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Tuesday, 23 August 1994
Page: 12

Senator COULTER —My question is directed to the Minister for Primary Industries and Energy. I refer the minister to a second volume of a report into Shoalwater Bay prepared by ABARE, AGSO and the BRS. This poorly researched report reveals complete contempt for community and non-market values. Who ordered the preparation of this shameful report? Was it a minister or ministers? Did ABARE, AGSO and BRS consult with other government agencies in its preparation? Does the minister believe that it is acceptable for this report to be published two months after—and I stress `after'—the public release of the commissioner's final report, a report which took into account the lengthy submission from ABARE, and when the commissioners can no longer integrate this second report with other submissions? Finally, is the minister concerned that taxpayers' money was spent to produce this report which is nothing short of a blatant apology for the mining lobby and which seeks to subvert the commission's report?

Senator COLLINS —I guess whether it is a shameful report or not depends entirely, as it does in so many cases, on one's point of view. I do not have that view. The three bureaux mentioned by Senator Coulter in his question—the Australian Geological Survey Organisation, the Bureau of Resource Sciences and the Australian Bureau of Agricultural and Resource Economics—released an initial report on Shoalwater Bay in August 1993. This was made available to the commission of inquiry as a public submission to assist the commission in determining the relative value of alternative land uses.

  Following the release of the commission's final report, the three bureaux published a second volume assessing the robustness of the commission's final conclusions and recommendations from a broad economic perspective. They made no apologies for dealing with it from that perspective—and that is a matter of public record; it is right up-front for everyone to see. That perspective is from the viewpoint of multiple, objective resource use; it is not something that I am opposed to.

  The second volume was prepared to assist decision makers to determine the set of uses and strategies with the highest net benefit—which is something very dear to Senator Coulter's heart—including market and non-market values to all Australians from the Shoalwater Bay military training area. It is important to note that the three bureaux were set up to provide independent advice to the government. They are a highly credible source because of the independence of that advice. I am sorry the advice conflicts with the honourable senator's view of the world, but that is what the advice is—independent.

Senator McMullan —They might be wrong.

Senator COLLINS —They might well be wrong, Senator McMullan. I know the honourable senator cannot handle the publication of a contrary view, but everybody has an opportunity to assess all of that evidence. I will give the answers to Senator Coulter's specific questions. He asked: who ordered the preparation of the report? The executive directors of ABARE, BRS and AGSO jointly decided to produce the second volume. Did they consult with other government agencies in its preparation? No, they did not. Do I believe that it is acceptable for the report to be published two months after the public release of the commissioner's final report, et cetera? As I said by way of interjection, it could hardly have been published before and my answer to that question is yes, I do believe that it is acceptable. Am I concerned that taxpayers' money was spent to produce the report? No, I believe the report is an extremely helpful contribution to the debate on Shoalwater Bay and on the government's deliberations on the future use of the area.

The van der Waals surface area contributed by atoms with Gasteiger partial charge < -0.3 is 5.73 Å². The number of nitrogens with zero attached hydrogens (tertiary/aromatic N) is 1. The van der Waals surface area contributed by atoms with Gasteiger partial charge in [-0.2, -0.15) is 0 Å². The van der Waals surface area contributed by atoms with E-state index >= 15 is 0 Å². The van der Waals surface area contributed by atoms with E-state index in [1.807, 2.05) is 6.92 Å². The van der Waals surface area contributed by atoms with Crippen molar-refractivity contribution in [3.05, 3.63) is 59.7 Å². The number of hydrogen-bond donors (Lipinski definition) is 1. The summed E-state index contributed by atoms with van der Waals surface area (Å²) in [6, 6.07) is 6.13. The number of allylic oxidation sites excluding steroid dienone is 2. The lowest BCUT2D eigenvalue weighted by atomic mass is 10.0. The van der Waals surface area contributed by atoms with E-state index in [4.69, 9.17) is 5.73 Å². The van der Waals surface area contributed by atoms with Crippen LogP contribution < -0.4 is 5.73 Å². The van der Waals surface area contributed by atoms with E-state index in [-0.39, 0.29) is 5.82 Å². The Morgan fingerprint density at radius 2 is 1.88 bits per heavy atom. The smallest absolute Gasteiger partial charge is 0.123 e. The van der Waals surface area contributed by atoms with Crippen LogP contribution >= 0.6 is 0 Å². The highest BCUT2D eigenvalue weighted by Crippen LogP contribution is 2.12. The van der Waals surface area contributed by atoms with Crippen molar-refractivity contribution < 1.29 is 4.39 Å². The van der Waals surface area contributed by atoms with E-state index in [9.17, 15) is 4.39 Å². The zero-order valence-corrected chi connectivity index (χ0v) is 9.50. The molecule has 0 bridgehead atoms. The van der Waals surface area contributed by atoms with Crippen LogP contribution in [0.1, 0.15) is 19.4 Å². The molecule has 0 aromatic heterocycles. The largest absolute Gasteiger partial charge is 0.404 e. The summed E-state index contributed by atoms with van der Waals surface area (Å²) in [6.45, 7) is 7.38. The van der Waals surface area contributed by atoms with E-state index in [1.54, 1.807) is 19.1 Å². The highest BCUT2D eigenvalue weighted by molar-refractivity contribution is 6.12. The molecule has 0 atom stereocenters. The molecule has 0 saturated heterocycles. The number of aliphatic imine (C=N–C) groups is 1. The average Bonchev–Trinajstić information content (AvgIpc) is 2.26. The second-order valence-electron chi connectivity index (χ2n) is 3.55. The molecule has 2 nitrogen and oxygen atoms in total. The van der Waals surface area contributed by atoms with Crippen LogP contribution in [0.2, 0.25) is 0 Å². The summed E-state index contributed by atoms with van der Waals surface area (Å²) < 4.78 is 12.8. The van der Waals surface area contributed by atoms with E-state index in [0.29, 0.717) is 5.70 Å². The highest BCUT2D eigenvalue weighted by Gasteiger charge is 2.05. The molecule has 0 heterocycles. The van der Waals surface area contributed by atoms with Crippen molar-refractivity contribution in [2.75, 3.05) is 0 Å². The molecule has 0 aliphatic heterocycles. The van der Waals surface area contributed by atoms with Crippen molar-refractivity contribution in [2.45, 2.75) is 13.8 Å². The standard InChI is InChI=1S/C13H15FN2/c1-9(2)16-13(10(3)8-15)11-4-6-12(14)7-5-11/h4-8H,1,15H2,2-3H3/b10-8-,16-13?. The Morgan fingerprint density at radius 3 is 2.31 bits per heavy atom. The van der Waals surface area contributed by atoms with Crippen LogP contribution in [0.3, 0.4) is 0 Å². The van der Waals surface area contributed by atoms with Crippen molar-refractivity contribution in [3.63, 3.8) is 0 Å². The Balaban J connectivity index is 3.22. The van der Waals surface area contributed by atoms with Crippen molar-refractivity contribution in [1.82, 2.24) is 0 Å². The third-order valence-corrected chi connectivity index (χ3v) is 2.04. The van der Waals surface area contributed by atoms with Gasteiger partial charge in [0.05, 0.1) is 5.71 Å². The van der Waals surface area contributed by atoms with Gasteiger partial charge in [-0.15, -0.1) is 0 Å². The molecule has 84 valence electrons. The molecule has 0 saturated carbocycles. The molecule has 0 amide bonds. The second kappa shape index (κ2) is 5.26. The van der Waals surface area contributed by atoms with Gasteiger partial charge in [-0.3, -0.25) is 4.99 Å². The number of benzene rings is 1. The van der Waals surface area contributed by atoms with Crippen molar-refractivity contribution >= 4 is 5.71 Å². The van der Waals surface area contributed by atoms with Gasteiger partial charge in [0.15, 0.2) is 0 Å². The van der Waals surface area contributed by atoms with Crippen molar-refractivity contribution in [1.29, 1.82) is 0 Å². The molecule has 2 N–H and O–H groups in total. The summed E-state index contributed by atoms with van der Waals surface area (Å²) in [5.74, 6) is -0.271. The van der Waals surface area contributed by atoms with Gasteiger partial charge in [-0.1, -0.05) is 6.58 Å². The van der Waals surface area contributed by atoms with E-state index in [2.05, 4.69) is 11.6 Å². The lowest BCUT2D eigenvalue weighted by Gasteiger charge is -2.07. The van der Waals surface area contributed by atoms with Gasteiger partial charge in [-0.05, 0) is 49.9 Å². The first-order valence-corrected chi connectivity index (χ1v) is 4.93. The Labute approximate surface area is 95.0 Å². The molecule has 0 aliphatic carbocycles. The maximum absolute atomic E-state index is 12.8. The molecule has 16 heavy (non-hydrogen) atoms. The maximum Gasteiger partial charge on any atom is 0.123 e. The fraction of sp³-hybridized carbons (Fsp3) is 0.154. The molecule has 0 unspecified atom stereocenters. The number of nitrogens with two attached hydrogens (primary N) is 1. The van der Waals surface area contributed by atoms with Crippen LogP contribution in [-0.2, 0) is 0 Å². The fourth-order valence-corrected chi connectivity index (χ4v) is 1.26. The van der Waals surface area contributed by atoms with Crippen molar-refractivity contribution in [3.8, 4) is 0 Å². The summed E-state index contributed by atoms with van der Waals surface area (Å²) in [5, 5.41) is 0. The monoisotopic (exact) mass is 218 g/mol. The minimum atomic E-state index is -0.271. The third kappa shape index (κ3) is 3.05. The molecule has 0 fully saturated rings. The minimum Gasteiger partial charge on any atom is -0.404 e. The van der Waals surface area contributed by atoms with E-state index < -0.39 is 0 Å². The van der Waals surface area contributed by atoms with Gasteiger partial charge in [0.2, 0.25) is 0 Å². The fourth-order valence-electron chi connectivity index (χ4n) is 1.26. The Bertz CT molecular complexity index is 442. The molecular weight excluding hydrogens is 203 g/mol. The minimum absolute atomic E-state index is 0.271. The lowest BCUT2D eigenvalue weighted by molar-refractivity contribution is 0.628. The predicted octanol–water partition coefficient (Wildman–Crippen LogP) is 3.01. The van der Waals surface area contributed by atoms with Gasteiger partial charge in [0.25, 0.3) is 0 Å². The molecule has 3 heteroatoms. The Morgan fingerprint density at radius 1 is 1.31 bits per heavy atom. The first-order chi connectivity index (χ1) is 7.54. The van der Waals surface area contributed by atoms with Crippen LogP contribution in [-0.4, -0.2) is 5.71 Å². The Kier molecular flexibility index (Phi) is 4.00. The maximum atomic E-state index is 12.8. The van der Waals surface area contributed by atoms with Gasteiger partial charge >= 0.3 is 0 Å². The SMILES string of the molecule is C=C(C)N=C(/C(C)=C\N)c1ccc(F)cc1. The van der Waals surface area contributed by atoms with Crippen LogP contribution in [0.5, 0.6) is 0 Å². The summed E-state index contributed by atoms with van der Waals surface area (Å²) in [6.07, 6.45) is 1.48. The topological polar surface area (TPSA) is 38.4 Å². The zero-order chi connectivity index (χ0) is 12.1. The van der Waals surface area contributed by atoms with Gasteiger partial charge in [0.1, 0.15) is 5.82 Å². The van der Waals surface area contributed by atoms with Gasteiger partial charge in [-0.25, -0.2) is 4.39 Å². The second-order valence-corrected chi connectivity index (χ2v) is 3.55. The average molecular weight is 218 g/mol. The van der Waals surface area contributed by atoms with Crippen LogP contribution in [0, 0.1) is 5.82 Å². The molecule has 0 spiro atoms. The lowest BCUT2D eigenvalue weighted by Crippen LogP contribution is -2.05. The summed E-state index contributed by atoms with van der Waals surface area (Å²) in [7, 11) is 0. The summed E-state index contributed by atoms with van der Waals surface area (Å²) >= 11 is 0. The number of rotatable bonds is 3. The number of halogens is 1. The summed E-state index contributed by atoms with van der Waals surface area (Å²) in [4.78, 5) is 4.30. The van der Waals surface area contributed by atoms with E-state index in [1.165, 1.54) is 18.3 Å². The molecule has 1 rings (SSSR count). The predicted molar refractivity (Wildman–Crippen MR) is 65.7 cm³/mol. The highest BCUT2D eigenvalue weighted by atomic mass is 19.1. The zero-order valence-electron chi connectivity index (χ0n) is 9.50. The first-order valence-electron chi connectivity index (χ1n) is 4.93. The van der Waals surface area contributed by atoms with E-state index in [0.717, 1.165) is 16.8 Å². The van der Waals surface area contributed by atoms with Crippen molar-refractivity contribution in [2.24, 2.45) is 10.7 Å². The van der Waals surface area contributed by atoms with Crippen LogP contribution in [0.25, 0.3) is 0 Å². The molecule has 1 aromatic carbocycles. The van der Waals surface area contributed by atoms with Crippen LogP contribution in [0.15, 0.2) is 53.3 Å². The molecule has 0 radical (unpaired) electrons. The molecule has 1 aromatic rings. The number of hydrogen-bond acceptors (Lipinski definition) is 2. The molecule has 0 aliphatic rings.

It is very important in my view that the government, in making its decision, take account of all possible uses of the area, particularly given the possibility of multiple use. I am not suggesting that that will be the final decision, but that possibility exists and it responsibly deserves to be examined. Those uses could include conservation, military training, tourism, fisheries and possible mineral extraction.

Senator COULTER —Mr President, I ask a supplementary question. Firstly, why did the government set up a commission of inquiry to look at these broad issues in the first place and, secondly, what entitles these particular organisations to second-guess the commission's inquiry? Why do other people not also have a chance to second-guess the commission's report?

Senator COLLINS —It is absolutely clear and obvious where the reports are coming from and the perspective from which they have been written is just as up-front. They have been unashamedly written from a perspective of potential multiple use of the area. That can be accepted or discounted, depending on the honourable senator's point of view.